Sherrilyn A. Ifill: Disturbing Lessons of the Rand Paul Fallout





[Sherrilyn A. Ifill is a professor of law at the University of Maryland and a regular contributor to The Root.]

Every few years, some Republican leader gets caught giving voice to a stubborn and persistent yearning for the racial dynamics of the era preceding the civil rights movement -- a yearning that remains a foundational, defining ethic for at least some GOP members. In 2002 it was then-Sen. Trent Lott of Mississippi, who at a birthday party for segregationist Sen. Strom Thurmond, D-S.C., expressed a longing for the world promised by Thurmond's states' rights presidential candidacy in 1948....

This year it's Kentucky libertarian and Republican candidate for the Senate Rand Paul, who, during his performance on The Rachel Maddow Show May 19, insisted that the application of the 1964 Civil Rights Act to private businesses may violate the free speech right of business owners to be overt racists. Even a libertarian like Paul realized in subsequent days that he would have to dial back his comments.

But what has been most illuminating about the fallout from the Paul controversy is the reluctance of some mainstream Republicans to forcefully and clearly support the Civil Rights Act. In the days immediately after Paul's Maddow appearance, prominent Senators -- including several members of the Senate Judiciary Committee -- refused to explicitly condemn his assertions or to offer unequivocal support for the Civil Rights Act....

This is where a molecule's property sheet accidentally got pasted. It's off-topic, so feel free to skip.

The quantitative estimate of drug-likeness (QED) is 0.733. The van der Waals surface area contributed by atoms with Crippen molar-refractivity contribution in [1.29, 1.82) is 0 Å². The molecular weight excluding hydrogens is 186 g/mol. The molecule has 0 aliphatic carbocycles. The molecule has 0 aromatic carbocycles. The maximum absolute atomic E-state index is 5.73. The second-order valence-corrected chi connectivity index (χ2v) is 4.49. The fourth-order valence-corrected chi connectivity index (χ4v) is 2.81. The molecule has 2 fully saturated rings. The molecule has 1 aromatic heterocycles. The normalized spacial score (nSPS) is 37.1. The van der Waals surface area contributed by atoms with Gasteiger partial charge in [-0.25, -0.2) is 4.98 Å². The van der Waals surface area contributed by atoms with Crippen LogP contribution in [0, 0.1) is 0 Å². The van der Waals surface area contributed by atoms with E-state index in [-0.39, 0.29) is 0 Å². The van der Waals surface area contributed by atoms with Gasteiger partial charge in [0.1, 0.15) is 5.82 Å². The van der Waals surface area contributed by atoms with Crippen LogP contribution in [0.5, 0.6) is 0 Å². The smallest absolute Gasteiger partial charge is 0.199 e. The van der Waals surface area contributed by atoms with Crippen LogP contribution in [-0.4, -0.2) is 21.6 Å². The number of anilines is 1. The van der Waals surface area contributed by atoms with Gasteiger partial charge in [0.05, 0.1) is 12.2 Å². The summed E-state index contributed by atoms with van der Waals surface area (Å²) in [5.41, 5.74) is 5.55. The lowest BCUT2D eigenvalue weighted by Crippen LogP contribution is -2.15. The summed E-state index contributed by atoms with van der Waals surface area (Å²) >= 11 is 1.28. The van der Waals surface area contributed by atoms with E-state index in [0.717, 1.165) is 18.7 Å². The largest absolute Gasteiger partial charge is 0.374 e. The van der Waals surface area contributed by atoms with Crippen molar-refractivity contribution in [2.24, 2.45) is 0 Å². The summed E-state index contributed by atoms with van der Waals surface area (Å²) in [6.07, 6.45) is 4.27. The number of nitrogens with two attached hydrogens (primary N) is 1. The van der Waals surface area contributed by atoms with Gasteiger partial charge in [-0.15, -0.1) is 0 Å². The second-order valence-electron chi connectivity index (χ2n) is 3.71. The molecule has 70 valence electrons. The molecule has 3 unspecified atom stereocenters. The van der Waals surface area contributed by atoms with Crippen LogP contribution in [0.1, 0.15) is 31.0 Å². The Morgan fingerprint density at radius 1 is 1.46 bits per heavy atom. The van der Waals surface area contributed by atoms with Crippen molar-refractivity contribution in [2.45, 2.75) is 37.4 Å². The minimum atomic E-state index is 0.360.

It's stunning to see this level of hesitation and incoherence among influential Republican leaders in expressing support for the Civil Rights Act, which, along with the 1965 Voting Rights Act, is one of the crown jewels of the civil rights movement. Passage of the act was won through the blood and guts of civil rights protesters and activists....

Like Paul, the owners of Southern drugstores and department stores thought that they had the private right to admit and serve only those people they wished. Both Congress and the Supreme Court disagreed. In Heart of Atlanta Motel v. United States, the Supreme Court unanimously ruled that the commerce clause of the Constitution gives Congress authority to enact the provisions in Title II of the Civil Rights Act that deny private motels the right to refuse to admit black guests....



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